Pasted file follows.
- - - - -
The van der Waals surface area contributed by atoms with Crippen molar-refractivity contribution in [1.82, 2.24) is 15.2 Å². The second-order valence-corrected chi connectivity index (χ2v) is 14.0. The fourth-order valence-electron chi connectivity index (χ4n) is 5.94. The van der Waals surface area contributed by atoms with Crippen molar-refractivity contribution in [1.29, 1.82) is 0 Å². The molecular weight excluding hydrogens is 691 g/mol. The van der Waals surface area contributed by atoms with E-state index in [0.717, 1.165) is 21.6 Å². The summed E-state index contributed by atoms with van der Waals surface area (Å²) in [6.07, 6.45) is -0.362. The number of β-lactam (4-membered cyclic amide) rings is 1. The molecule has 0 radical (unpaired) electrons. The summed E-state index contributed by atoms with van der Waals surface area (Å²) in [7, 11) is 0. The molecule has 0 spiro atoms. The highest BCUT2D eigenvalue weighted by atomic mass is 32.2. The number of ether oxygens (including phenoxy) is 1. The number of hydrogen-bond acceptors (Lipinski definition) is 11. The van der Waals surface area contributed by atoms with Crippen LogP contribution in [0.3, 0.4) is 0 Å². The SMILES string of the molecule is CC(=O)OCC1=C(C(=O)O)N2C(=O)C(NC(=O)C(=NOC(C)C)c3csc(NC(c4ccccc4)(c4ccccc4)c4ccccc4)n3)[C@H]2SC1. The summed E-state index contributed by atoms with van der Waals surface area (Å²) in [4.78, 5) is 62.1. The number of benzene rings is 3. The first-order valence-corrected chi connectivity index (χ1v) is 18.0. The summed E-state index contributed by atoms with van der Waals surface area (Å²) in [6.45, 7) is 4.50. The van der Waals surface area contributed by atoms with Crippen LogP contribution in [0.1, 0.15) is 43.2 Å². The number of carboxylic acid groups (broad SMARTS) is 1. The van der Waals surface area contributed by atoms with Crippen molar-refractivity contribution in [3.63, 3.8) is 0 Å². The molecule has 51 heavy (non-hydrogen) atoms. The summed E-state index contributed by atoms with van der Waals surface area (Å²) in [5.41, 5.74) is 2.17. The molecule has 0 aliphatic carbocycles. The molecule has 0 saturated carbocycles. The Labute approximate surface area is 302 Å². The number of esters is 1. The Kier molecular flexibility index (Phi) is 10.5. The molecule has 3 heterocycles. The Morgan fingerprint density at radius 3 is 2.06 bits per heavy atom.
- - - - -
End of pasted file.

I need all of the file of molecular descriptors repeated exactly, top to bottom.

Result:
The van der Waals surface area contributed by atoms with Crippen molar-refractivity contribution in [1.82, 2.24) is 15.2 Å². The second-order valence-corrected chi connectivity index (χ2v) is 14.0. The fourth-order valence-electron chi connectivity index (χ4n) is 5.94. The van der Waals surface area contributed by atoms with Crippen molar-refractivity contribution in [1.29, 1.82) is 0 Å². The molecular weight excluding hydrogens is 691 g/mol. The van der Waals surface area contributed by atoms with E-state index in [0.717, 1.165) is 21.6 Å². The summed E-state index contributed by atoms with van der Waals surface area (Å²) in [6.07, 6.45) is -0.362. The number of β-lactam (4-membered cyclic amide) rings is 1. The molecule has 0 radical (unpaired) electrons. The summed E-state index contributed by atoms with van der Waals surface area (Å²) in [7, 11) is 0. The molecule has 0 spiro atoms. The highest BCUT2D eigenvalue weighted by atomic mass is 32.2. The number of ether oxygens (including phenoxy) is 1. The number of hydrogen-bond acceptors (Lipinski definition) is 11. The van der Waals surface area contributed by atoms with Crippen LogP contribution in [0.3, 0.4) is 0 Å². The SMILES string of the molecule is CC(=O)OCC1=C(C(=O)O)N2C(=O)C(NC(=O)C(=NOC(C)C)c3csc(NC(c4ccccc4)(c4ccccc4)c4ccccc4)n3)[C@H]2SC1. The summed E-state index contributed by atoms with van der Waals surface area (Å²) in [4.78, 5) is 62.1. The number of benzene rings is 3. The first-order valence-corrected chi connectivity index (χ1v) is 18.0. The summed E-state index contributed by atoms with van der Waals surface area (Å²) in [6.45, 7) is 4.50. The van der Waals surface area contributed by atoms with Crippen LogP contribution in [0.1, 0.15) is 43.2 Å². The number of carboxylic acid groups (broad SMARTS) is 1. The van der Waals surface area contributed by atoms with Crippen molar-refractivity contribution in [3.63, 3.8) is 0 Å². The molecule has 51 heavy (non-hydrogen) atoms. The summed E-state index contributed by atoms with van der Waals surface area (Å²) in [5.41, 5.74) is 2.17. The molecule has 0 aliphatic carbocycles. The molecule has 0 saturated carbocycles. The Labute approximate surface area is 302 Å². The number of esters is 1. The Kier molecular flexibility index (Phi) is 10.5. The molecule has 3 heterocycles. The Morgan fingerprint density at radius 3 is 2.06 bits per heavy atom.